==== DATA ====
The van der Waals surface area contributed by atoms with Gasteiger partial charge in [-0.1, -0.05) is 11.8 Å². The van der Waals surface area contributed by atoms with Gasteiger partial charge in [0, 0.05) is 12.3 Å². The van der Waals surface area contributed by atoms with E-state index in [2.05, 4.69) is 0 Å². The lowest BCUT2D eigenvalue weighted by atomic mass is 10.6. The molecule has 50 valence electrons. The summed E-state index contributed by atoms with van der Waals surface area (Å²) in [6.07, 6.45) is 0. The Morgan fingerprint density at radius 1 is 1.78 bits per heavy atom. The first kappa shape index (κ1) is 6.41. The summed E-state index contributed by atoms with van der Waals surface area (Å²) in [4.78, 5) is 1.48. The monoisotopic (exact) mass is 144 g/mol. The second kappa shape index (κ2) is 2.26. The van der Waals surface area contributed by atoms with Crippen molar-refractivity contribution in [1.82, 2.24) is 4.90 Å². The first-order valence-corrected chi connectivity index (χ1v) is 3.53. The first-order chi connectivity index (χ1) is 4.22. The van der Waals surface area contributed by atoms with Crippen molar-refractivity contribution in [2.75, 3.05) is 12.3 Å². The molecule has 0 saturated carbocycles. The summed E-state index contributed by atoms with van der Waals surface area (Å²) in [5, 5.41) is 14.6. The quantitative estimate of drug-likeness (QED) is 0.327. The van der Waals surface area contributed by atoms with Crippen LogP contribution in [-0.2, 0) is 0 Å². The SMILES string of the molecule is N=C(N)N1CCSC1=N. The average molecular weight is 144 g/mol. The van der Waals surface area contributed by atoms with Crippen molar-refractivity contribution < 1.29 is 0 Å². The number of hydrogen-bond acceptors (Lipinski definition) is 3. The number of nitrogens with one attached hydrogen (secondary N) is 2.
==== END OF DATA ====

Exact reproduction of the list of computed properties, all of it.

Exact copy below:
The van der Waals surface area contributed by atoms with Gasteiger partial charge in [-0.1, -0.05) is 11.8 Å². The van der Waals surface area contributed by atoms with Gasteiger partial charge in [0, 0.05) is 12.3 Å². The van der Waals surface area contributed by atoms with E-state index in [2.05, 4.69) is 0 Å². The lowest BCUT2D eigenvalue weighted by atomic mass is 10.6. The molecule has 50 valence electrons. The summed E-state index contributed by atoms with van der Waals surface area (Å²) in [6.07, 6.45) is 0. The Morgan fingerprint density at radius 1 is 1.78 bits per heavy atom. The first kappa shape index (κ1) is 6.41. The summed E-state index contributed by atoms with van der Waals surface area (Å²) in [4.78, 5) is 1.48. The monoisotopic (exact) mass is 144 g/mol. The second kappa shape index (κ2) is 2.26. The van der Waals surface area contributed by atoms with Crippen molar-refractivity contribution in [1.82, 2.24) is 4.90 Å². The first-order valence-corrected chi connectivity index (χ1v) is 3.53. The first-order chi connectivity index (χ1) is 4.22. The van der Waals surface area contributed by atoms with Crippen molar-refractivity contribution in [2.75, 3.05) is 12.3 Å². The molecule has 0 saturated carbocycles. The summed E-state index contributed by atoms with van der Waals surface area (Å²) in [5, 5.41) is 14.6. The quantitative estimate of drug-likeness (QED) is 0.327. The van der Waals surface area contributed by atoms with Crippen LogP contribution in [-0.2, 0) is 0 Å². The SMILES string of the molecule is N=C(N)N1CCSC1=N. The average molecular weight is 144 g/mol. The van der Waals surface area contributed by atoms with Crippen molar-refractivity contribution < 1.29 is 0 Å². The number of hydrogen-bond acceptors (Lipinski definition) is 3. The number of nitrogens with one attached hydrogen (secondary N) is 2.